Gartner is currently hosting its annual Symposium for the African region in Cape Town, where the research firm has been looking at technology trends that will shape the industry both immediately and in the months to come.

The Symposium/ITxpo has also focused heavily on the role of the Chief Information Officer (CIO) as an agent for change within an organisation, and this year their position has become even more significant for Gartner.

So much so that the company’s recent CIO survey finds that they are key people when it comes to defining the new business models that an organisation may be aiming to bring to the fore.

The central figure

In fact almost two-thirds of respondents from Africa are taking a lead role in the decision to change their business models, with the figure sitting at 63 percent. Added to this, IT is viewed as playing a pivotal part in making the aforementioned business model changes.

“For 90 percent of CIOs in Africa, IT is very or extremely important to business model change,” adds Tomas Nielsen, research director at Gartner.

The annual CIO survey gathered information from an estimated 3 000+ respondents in 89 countries, with 62 CIOs surveyed from across the African continent, all of whom represent organisations spending roughly $4.4 billion in IT for the year.

Along with being the central figures driving business model change within their respective organisations, CIOs are also tasked with securing a new foundation of IT for their businesses.

In this regard, the global survey are sitting at 33 percent, with Africa sitting a fair bit lower at 21 percent.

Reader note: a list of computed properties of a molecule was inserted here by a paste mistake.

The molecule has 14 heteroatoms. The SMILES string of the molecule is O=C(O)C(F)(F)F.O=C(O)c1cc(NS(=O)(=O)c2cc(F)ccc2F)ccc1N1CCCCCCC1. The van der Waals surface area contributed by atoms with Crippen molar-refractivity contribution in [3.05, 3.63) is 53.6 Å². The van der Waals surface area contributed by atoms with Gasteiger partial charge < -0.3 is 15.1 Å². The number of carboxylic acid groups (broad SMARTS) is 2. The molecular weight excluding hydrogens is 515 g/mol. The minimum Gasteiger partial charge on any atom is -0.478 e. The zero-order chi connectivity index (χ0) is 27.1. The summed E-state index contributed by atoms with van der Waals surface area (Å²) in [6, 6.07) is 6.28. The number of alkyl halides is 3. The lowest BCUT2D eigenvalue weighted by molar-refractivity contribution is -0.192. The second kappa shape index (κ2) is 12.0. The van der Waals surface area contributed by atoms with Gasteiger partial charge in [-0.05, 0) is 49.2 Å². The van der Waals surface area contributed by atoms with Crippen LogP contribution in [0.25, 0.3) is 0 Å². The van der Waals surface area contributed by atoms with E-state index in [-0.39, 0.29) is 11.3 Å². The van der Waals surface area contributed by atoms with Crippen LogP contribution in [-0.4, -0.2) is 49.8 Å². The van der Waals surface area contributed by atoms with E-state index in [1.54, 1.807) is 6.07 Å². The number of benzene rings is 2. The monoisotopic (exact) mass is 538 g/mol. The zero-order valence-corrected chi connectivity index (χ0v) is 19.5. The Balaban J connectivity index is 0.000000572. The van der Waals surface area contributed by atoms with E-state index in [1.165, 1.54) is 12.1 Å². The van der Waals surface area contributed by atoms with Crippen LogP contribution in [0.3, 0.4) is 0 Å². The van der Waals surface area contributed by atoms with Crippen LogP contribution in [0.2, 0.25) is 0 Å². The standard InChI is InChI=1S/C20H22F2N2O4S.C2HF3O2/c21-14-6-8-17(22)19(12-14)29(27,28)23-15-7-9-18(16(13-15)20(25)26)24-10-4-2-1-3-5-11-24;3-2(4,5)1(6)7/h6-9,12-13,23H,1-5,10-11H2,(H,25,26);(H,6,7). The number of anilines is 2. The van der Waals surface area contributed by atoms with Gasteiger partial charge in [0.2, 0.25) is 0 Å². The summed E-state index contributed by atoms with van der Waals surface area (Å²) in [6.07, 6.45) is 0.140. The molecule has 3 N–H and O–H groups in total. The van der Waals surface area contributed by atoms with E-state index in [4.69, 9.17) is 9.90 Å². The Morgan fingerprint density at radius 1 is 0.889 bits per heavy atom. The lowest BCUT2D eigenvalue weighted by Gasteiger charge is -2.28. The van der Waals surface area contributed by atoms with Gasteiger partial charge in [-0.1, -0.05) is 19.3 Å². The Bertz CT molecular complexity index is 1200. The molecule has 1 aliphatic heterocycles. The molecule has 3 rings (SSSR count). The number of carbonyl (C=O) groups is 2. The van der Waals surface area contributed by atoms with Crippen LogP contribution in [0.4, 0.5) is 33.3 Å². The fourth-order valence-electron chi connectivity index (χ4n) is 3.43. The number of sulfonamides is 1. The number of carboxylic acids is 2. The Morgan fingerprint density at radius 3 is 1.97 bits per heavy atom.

“African CIOs are still catching up on their digital business efforts compared with their CIO peers globally,” says Nielsen.

Adding that, “More than half of CIOs in Africa are showing an interest or at the designing stage, while the majority of the top global performers are scaling their digital initiatives, optimising them or seeking new opportunities.”

Where to focus

Lagging behind their global counterparts, there is therefore some ground that needs to caught up. In order to make necessary inroads, and scale up their digital initiatives, Nielsen advises CIOs focus their efforts on three main areas.

First is securing customer centricity, with a desire to create a continuous experience across the customer lifecycle. If this is achieved, consumer engagement becomes more of a surety, with it currently the top KPI by which African CIOs measure digital investments at 36 percent.

Next is a shift from a project to product approach of digital business. “A product-centric approach reduces friction in the delivery of driving quicker business outcomes as well as improving customer satisfaction and employee engagement, and enables high flexibility,” explains Nielsen.

Last is the adoption of technologies that enable the greatest possible success of digital business. “In this situation, CIOs supports the change in business and operating models by adopting game changer technologies,” he adds, with AI being one of the key ones highlighted.

“In 2019 the journey into digitalisation will accelerate and it is critical that CIOs master new abilities to anticipate and prepare the needed changes that result from the scaling of their digital business initiatives,” concludes Nielsen.


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